Amid speculation about the uneasy relationship between Reserve Bank of India (RBI) Governor Raghuram Rajan and the finance ministry, a leading broking house has added fuel to the fire by saying the governor is seen succeeding International Monetary Fund (IMF) chief executive officer, Christine Lagarde, next year.
"With our sources in Delhi confirming rising friction between the North Block and RBI, with Lagarde's term in IMF drawing to a close in July 2016 and with Rajan's term due for renewal in September 2016, these developments could mean that Rajan might become the IMF's first chief from a developing country," Ambit Capital said in a note to its clients.
Rajan took charge of the central bank in September 2013 and was given a three-year term.
Typically, there is an understanding between the US and the European Union that the former nominates the World Bank chief and the latter the IMF chief.
"Will Mr Rajan not want his term to be renewed in September 2016?" the report raised the question, in the context of the monetary policy committee (MPC) which is yet to be formed.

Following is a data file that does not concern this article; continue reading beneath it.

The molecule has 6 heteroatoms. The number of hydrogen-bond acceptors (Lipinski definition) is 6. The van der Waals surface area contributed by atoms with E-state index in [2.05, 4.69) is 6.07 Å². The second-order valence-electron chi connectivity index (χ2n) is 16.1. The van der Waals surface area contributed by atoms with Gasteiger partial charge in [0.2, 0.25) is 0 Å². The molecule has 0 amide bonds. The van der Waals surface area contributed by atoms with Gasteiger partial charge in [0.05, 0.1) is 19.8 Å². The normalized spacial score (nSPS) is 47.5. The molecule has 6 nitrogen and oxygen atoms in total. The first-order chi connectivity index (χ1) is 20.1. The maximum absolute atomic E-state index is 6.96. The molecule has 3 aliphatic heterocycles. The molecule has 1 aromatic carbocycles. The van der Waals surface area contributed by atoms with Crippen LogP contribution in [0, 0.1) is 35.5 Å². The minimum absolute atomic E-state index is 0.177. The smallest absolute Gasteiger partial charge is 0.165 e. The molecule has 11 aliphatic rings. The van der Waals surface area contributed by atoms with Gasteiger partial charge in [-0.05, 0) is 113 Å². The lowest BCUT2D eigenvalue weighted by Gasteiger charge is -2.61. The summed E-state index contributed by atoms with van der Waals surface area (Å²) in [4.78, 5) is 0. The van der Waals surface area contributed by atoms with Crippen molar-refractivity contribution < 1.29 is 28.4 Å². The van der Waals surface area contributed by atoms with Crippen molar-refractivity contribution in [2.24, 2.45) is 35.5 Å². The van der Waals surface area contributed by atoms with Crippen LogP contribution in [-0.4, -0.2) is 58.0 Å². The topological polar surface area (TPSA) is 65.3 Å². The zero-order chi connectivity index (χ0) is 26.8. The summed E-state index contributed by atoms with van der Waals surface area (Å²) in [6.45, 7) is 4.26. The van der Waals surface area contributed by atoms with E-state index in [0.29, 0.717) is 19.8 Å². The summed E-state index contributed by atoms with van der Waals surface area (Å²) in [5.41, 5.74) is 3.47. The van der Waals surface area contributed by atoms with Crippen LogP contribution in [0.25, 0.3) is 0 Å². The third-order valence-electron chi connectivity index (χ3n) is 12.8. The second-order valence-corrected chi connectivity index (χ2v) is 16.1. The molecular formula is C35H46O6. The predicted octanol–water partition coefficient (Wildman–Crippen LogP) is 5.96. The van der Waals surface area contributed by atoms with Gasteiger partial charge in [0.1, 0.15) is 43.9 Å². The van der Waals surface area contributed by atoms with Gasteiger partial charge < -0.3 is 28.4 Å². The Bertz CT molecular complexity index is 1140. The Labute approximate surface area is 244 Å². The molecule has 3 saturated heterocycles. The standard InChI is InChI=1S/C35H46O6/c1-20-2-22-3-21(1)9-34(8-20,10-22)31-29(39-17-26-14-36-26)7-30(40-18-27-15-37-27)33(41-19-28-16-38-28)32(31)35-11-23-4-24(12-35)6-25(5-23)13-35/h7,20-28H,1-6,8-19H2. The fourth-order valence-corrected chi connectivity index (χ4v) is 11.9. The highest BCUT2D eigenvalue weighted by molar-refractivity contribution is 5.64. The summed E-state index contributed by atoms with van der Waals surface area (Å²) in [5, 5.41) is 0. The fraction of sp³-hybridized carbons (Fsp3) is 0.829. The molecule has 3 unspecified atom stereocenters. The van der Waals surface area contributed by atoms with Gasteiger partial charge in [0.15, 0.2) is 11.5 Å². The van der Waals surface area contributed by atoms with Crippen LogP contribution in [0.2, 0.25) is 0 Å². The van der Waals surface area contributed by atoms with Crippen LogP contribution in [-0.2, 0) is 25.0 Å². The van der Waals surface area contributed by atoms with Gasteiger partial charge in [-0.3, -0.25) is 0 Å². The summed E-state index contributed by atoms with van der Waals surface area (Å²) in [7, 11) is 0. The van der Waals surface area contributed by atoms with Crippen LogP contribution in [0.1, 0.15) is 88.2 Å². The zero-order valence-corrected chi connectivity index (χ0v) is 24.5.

"If the final format that is adopted by India poses risks to RBI's ability to focus on inflation, it could pave the way for the current RBI governor to begin considering alternative career options in September 2016 when his term is due for renewal," the report said.
The MPC, as suggested by the Urjit Patel committee that was set up to review the monetary policy framework, had suggested three of five members from within the RBI (the governor, deputy governor and executive director in charge of monetary policy) but the government seems to have a different view.
The thinking in the finance ministry is that if a majority of the panel members are from RBI, they will not point out any difference of opinion with the governor.
While the central bank has adopted inflation targeting as its primary objective, discussions are still on with the government regarding the formation of the MPC.